For some herrings are a symbol of overpowering stink. This stereotype is an affront to this small fish, which in fact is one of the most interesting inhabitants of the Baltic Sea.
This curse of horrible smell and look lingers on herrings like on no other fish. But one couldn’t be more wrong! Fresh fish smell of the sea, even when they are herrings.
Small but so powerful in taste, this fish should appear on our tables much more often for many reasons. Common fish, including herrings, are considered the best. They freely swim in seas without any barriers, quite a luxury in today’s world.
Twait shads are a bigger species in the herring family. Sometimes they can be found at fish markets. They’re worth the trouble. But there is one small snag: they’re protected. I’m not tempting you to fall foul of the law but if you see a herring twice the size of its colleagues lying beside at the market, buy it on spec. You will have a chance to enjoy a feast with the forbidden fruit, which always tastes better, even in the form of a herring.
Herrings have a divine power. They’re rich in everything: very easily assimilable proteins, great omega-3 acids and finally the following vitamins: A, beneficial for eyes and beauty, E, which defeats dementia, and D, a substitute for the sun we often miss so much in our climate.
We can fall in love with the herring in spring, when the fish are devoid of milt and roe. But to those who prefer additional values I recommend herrings bought between July and September, when the fish contain more fat, milt and roe. October means no milt nor roe once again. We should always look for fleshy fish.
But like in the case of governments or lovers, choosing a herring is also difficult. How can we grow fond of the fish if its fillets are in most cases white? This is not its natural colour. Normally, herrings turn black. But our wonderful producers took the periodic table and hit upon the idea of pouring hydrogen peroxide over the fish. Thanks to such tricks, herrings whiten and become beautiful. Later, they’re rinsed and sold and praised by customers for their excellent taste. Ignorant masses buy everything… But I tell you not to follow this path.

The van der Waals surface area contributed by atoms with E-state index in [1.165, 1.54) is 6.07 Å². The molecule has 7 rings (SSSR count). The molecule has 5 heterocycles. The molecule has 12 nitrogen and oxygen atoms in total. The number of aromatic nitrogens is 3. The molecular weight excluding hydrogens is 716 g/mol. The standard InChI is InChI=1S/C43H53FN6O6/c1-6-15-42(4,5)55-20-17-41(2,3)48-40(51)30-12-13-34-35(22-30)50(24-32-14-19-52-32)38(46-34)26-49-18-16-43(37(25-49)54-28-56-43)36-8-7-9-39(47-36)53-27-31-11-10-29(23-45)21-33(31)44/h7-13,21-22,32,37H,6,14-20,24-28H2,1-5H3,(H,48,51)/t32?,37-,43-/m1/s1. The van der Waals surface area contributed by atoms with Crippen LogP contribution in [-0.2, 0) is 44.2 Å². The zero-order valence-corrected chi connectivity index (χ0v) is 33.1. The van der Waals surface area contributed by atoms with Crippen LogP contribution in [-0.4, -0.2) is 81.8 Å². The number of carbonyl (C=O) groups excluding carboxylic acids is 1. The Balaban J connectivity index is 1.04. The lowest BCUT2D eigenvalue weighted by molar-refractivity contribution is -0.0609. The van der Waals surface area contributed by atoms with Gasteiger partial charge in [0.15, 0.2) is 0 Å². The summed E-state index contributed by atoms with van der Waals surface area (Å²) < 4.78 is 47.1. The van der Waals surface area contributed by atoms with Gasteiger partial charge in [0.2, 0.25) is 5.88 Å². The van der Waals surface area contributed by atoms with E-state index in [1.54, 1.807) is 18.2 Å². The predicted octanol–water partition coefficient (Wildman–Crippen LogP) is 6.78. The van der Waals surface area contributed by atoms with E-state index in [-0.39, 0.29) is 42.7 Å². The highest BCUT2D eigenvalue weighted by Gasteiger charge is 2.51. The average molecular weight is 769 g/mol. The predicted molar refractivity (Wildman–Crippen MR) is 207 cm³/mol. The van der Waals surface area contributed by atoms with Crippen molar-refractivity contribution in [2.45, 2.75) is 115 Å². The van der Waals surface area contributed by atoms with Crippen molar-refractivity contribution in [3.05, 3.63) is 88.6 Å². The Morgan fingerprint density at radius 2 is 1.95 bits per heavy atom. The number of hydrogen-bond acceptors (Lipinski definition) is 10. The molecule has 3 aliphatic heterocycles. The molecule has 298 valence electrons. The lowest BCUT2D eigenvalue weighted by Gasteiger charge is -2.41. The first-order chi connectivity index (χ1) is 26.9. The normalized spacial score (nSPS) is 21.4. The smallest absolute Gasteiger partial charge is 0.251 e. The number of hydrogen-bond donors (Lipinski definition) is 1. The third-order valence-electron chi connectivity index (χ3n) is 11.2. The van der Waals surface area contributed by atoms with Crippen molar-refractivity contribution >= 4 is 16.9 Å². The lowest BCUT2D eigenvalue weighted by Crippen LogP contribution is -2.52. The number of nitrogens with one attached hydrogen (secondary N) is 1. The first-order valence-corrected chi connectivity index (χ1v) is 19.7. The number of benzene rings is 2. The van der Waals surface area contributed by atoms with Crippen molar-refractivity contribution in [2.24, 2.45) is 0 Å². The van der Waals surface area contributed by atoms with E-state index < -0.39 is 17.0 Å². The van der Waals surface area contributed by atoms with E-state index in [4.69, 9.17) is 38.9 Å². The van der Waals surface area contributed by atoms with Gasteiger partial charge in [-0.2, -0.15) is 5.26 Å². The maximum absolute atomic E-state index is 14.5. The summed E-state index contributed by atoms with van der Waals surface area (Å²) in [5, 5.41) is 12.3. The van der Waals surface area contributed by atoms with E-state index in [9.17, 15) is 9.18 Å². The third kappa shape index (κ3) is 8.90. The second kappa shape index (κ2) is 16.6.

Drop in a fishmonger’s or a market, look the seller deep into his or her eyes and, in an assertive tone, ask for a kilo of good herrings, THE herrings.
When they’re finally in your kitchen, prepare this marine treasure according to the best recipe. With our hero the whole thing is really simple. Rinse the carcass in running water, put the knife in the anus and cut the fish toward its head.
Prepare also some marinade to accompany your herrings in jars after the fish are fried. You need several times more water than vinegar. And as far as vinegar itself is concerned: choose apple vinegar, synthetic vinegar if you look for some thrills or rice vinegar if you love the Orient. Add several spoons of honey to make the whole marinade taste bitter-sweet and some pepper to taste. I recommend a mix of green, red, Sichuan and black seeds. Now add a few bay leaves, several balls of allspice, some mustard seeds and whole cloves of garlic.
And now the fun part.
Take a red onion, which is indispensable for the dish, cut it into rings and cook it with olive oil until it’s soft. Add vinegar, water and the rest of the ingredients. Boil the whole thing for a few minutes. Coat the herrings in wheat flour and fry them with hot olive oil until they’re golden brown. Drain off the excess of oil, put the herrings into jars head down and pour the marinate inside. Having spent several days in a cool place, the herrings are ready to delight your palate. Fish out the herrings of the jar and enjoy their deliciously spicy flavour.
herring, water, vinegar, honey, pepper, bay leaves, allspice, mustard seed, garlic, flour, oil
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